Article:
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Rock bottom? Former captains offer advice for Aussies' cricket crisis

Cricket

Former skipper Ian Chappell wants some youngsters to be blooded following Australia’s fifth-straight Test loss, while Michael Clarke has offered his support to under-siege successor Steve Smith.

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There was no shortage of calls for change, demands for answers and expressions of outrage after Australia’s loss in the first Test against South Africa.

That WACA defeat represented the first time Australia had lost the first Test of a home summer since 1988.

Smith’s side came to Hobart with high hopes of turning things around but were sent in and skittled for 85 – their lowest Test total at home since 1984.

Australia followed it up with a second-innings collapse of 8-32 at Bellerive to risk being whitewashed in a home Test series. That ignominy has not happened since federation.

“I want the Australian team to know that we are right here to help them. We are a part of that cricket family,” Clarke said on the Nine Network.

“Our phone numbers haven’t changed. We’re at every single game… we feel the pain as much as the players.

“We don’t want to get in anybody’s way but, if the Australian changeroom feels like they can use our services for anything to help them, we’d love to help.

“Steve Smith’s performances as a player are unbelievable… but this is where he’s going to be tested as a captain.”

Shane Warne, Mark Taylor, Ian Healy and Michael Slater all visited Australia’s change rooms after the loss in Hobart, chatting with players.

Chappell, sitting alongside Clarke, felt Australia had gone backwards since the Argus review in 2011.

“We’ve been digging a big hole and it’s just got deeper and deeper,” Chappell said.

“Hopefully, we’ve hit the bottom now.

“Going down the route of old debutants all the time leads you down a dead-end path and we’ve hit that dead end now. I don’t think the selectors have any choice but to go for some youth.”

Former England skipper and BT Sport pundit Michael Vaughan agreed, opining that a number of Australian players weren’t up to Test standard.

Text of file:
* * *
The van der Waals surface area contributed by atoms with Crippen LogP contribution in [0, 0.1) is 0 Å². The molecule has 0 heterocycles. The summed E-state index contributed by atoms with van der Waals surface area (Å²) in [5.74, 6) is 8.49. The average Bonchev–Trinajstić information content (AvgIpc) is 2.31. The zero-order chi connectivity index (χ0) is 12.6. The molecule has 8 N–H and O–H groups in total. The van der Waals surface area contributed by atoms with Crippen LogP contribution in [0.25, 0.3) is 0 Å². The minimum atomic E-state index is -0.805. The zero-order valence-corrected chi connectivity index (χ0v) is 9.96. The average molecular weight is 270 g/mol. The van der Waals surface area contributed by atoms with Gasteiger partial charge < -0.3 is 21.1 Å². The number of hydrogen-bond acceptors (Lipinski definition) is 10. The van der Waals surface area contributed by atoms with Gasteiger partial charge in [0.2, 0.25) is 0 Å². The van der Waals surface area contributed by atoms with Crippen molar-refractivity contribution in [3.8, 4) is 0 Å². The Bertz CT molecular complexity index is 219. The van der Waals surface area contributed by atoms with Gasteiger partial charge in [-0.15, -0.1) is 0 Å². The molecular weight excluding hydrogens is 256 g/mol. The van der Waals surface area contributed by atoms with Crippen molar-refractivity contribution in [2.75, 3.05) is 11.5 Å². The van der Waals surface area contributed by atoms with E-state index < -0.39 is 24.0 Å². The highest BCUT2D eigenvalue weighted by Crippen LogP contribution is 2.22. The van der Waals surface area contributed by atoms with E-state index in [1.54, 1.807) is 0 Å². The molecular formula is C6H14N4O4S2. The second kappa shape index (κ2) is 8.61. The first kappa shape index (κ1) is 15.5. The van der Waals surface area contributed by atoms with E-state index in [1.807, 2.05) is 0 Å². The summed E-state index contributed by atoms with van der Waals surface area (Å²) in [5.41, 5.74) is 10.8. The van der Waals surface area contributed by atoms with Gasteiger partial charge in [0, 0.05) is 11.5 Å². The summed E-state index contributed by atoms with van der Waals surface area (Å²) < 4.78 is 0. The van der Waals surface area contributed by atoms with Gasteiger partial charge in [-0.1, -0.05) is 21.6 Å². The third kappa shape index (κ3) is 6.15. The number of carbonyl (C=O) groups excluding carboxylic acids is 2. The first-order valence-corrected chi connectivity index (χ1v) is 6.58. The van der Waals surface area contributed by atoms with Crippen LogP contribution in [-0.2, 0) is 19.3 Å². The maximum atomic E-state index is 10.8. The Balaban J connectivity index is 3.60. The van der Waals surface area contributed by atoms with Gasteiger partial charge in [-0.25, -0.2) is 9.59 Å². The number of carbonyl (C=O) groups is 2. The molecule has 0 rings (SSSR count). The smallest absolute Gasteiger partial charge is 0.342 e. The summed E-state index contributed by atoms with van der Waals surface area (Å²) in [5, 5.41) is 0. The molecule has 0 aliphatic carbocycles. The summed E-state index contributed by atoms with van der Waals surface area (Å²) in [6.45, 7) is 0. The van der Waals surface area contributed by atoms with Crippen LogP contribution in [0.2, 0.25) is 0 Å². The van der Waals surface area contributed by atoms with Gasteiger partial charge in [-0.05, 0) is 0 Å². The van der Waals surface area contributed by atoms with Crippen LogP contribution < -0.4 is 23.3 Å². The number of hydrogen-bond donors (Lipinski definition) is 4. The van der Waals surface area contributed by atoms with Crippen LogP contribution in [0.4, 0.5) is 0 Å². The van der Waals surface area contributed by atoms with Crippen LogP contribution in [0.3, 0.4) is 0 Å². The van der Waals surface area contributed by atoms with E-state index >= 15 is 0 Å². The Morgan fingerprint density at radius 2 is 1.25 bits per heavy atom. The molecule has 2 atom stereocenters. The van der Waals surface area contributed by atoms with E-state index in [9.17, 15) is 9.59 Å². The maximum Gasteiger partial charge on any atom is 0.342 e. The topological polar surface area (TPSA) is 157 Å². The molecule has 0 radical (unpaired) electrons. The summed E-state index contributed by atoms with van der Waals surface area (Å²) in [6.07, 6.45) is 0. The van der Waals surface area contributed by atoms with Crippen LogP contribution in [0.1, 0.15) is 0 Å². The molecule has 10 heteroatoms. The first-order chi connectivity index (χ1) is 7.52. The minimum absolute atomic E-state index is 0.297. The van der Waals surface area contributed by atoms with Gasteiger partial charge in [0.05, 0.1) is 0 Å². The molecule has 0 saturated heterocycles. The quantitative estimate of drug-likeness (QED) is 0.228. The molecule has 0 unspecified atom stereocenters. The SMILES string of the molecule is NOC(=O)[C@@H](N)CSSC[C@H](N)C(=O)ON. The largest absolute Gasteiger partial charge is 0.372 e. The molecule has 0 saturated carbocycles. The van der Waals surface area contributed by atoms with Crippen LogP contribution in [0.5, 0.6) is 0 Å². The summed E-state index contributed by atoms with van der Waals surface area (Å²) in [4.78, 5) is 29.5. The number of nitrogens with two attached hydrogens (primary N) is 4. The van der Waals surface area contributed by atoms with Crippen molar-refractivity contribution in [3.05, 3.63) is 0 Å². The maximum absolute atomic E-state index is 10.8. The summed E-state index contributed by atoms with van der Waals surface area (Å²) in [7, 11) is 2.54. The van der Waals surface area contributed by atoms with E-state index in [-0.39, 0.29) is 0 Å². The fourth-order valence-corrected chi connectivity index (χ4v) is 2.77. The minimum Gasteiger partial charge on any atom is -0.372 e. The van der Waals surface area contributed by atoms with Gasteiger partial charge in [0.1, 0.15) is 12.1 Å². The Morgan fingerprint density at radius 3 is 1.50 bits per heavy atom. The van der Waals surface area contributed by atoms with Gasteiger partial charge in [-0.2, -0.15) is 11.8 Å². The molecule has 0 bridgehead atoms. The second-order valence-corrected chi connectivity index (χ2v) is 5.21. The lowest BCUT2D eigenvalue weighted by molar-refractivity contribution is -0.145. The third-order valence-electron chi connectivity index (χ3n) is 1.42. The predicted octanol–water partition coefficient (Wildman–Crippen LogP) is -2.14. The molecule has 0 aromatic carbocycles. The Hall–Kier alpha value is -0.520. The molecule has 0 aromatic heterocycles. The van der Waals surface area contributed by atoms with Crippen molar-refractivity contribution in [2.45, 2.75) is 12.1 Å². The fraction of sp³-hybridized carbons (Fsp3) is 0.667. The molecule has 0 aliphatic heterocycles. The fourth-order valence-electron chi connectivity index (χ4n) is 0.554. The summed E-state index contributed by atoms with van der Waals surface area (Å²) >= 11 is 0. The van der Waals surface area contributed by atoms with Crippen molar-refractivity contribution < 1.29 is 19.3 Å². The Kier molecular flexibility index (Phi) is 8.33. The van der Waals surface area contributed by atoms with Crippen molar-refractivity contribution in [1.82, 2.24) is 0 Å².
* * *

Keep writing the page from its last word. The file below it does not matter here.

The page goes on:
“The Australian selectors will have to be brave. They might have to pick two or three younger players that possibly aren’t ready,” Vaughan said.

“Don’t pick all youngsters, but it clearly needs freshening up.

“I’ve never seen an Australian batting unit look so fragile against the short ball… I’ve never seen an Australian side play to this level.”

Ricky Ponting, speaking alongside Vaughan, felt players – not selectors – should cop the brunt of scrutiny.

“That’s a very, very poor batting performance again,” Ponting said.

“Are they lacking confidence because of some of the selections and things that have happened? Maybe. But when you’re out there in the heat of the battle, that’s all gone. You’ve got to find a way to play the game.”

Herschelle Gibbs and Allan Donald were among the former South African players tweeting their congratulations and excitement as their compatriots completed a third-straight series win in Australia.

“Speechless! Think I’m gana have a beer at 3am,” spearhead Dale Steyn posted on Twitter, having flown home for shoulder surgery after suffering an injury in the first Test.

THE SON ALSO RISES?

Australia coach Darren Lehmann has proven he’s not afraid to make tough selection calls and won’t shirk having tough conversations with colleagues and players – traits he is likely to exhibit this week.

But there’s one topic the no-nonsense operator will refuse to broach with the selection panel as they settle on a squad for the third Test against South Africa: his son Jake.

Jake Lehmann is among the young batsmen around the country hoping for a call-up this week as chairman of selectors Rod Marsh mulls changes to the XI embarrassed by the Proteas in Hobart.

Jake Lehmann cuts the ball past Peter Nevill playing for the Adelaide Strikers in the BBL. Photo: Mal Fairclough, AAP.

Jake Lehmann cuts the ball past Peter Nevill playing for the Adelaide Strikers in the BBL. Photo: Mal Fairclough / AAP

Jake Lehmann, who averages 48.96 at first-class level and represented Australia A earlier this year, is not expected to be called up for the day-night Test at his home ground, Adelaide Oval.

But if the left-hander continues to produce more knocks like the unbeaten 129 he recently scored against Tasmania, and Australia’s middle order continues to misfire, then that moment could come soon.

Darren Lehmann insists he has no idea what fellow selectors Rod Marsh, Mark Waugh and Trevor Hohns think about his son.

“I don’t sit in on anything when they (selectors) talk about Jake,” Lehmann said.

“I don’t know what they’re saying about Jake.

“Not involved, and I’d be that nervous anyway I probably wouldn’t be coach, I’d probably just go to the bar.”

Australia’s incumbent Test XI, minus pacemen Mitchell Starc, Josh Hazlewood and Joe Mennie, have been sent back to the Sheffield Shield in an effort to rediscover form before the third Test starts next Thursday.

Selectors are expected to name a squad on Sunday, with Lehmann guaranteeing it won’t be an unchanged XI after five consecutive Test losses.

Adam Voges and Callum Ferguson appear the players at greatest risk of being axed, with Lehmann imploring his charges to start producing runs instead of words.

“We’ve talked a lot over the last few weeks, we talked a lot in Sri Lanka, and we talked a lot in South Africa. The time for talking is probably done,” Lehmann said.

“We’ve actually got to make sure we’re doing it on the ground. They prepare well, they’re great trainers, they know what they need to do. It’s now actually executing your plans on the ground.”

-AAP

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